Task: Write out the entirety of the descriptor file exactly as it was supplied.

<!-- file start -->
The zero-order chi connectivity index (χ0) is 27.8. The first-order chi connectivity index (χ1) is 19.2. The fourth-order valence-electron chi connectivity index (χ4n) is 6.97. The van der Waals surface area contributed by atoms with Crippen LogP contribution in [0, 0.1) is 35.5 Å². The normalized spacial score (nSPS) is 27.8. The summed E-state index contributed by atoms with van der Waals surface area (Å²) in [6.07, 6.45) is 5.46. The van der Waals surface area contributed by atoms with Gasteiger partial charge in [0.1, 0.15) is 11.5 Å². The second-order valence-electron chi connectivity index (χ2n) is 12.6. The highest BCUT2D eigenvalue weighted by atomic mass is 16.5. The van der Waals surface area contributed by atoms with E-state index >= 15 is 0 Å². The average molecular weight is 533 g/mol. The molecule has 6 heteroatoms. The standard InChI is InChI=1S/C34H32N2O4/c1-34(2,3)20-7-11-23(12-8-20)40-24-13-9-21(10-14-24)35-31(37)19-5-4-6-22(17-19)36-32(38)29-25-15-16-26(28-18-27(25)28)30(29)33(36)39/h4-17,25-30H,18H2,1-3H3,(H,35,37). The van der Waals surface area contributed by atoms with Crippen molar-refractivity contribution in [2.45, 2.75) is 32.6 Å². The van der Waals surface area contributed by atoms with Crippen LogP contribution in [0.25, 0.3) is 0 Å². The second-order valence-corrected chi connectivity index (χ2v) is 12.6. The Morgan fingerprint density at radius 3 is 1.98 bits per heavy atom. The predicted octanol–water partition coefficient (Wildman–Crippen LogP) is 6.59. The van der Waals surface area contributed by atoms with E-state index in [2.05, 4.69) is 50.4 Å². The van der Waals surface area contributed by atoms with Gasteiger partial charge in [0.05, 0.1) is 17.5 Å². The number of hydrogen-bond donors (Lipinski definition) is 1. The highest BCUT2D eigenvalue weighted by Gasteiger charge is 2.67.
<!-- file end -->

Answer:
The zero-order chi connectivity index (χ0) is 27.8. The first-order chi connectivity index (χ1) is 19.2. The fourth-order valence-electron chi connectivity index (χ4n) is 6.97. The van der Waals surface area contributed by atoms with Crippen LogP contribution in [0, 0.1) is 35.5 Å². The normalized spacial score (nSPS) is 27.8. The summed E-state index contributed by atoms with van der Waals surface area (Å²) in [6.07, 6.45) is 5.46. The van der Waals surface area contributed by atoms with Gasteiger partial charge in [0.1, 0.15) is 11.5 Å². The second-order valence-electron chi connectivity index (χ2n) is 12.6. The highest BCUT2D eigenvalue weighted by atomic mass is 16.5. The van der Waals surface area contributed by atoms with E-state index >= 15 is 0 Å². The average molecular weight is 533 g/mol. The molecule has 6 heteroatoms. The standard InChI is InChI=1S/C34H32N2O4/c1-34(2,3)20-7-11-23(12-8-20)40-24-13-9-21(10-14-24)35-31(37)19-5-4-6-22(17-19)36-32(38)29-25-15-16-26(28-18-27(25)28)30(29)33(36)39/h4-17,25-30H,18H2,1-3H3,(H,35,37). The van der Waals surface area contributed by atoms with Crippen molar-refractivity contribution in [2.45, 2.75) is 32.6 Å². The van der Waals surface area contributed by atoms with Crippen LogP contribution in [0.25, 0.3) is 0 Å². The second-order valence-corrected chi connectivity index (χ2v) is 12.6. The Morgan fingerprint density at radius 3 is 1.98 bits per heavy atom. The predicted octanol–water partition coefficient (Wildman–Crippen LogP) is 6.59. The van der Waals surface area contributed by atoms with E-state index in [2.05, 4.69) is 50.4 Å². The van der Waals surface area contributed by atoms with Gasteiger partial charge in [0.05, 0.1) is 17.5 Å². The number of hydrogen-bond donors (Lipinski definition) is 1. The highest BCUT2D eigenvalue weighted by Gasteiger charge is 2.67.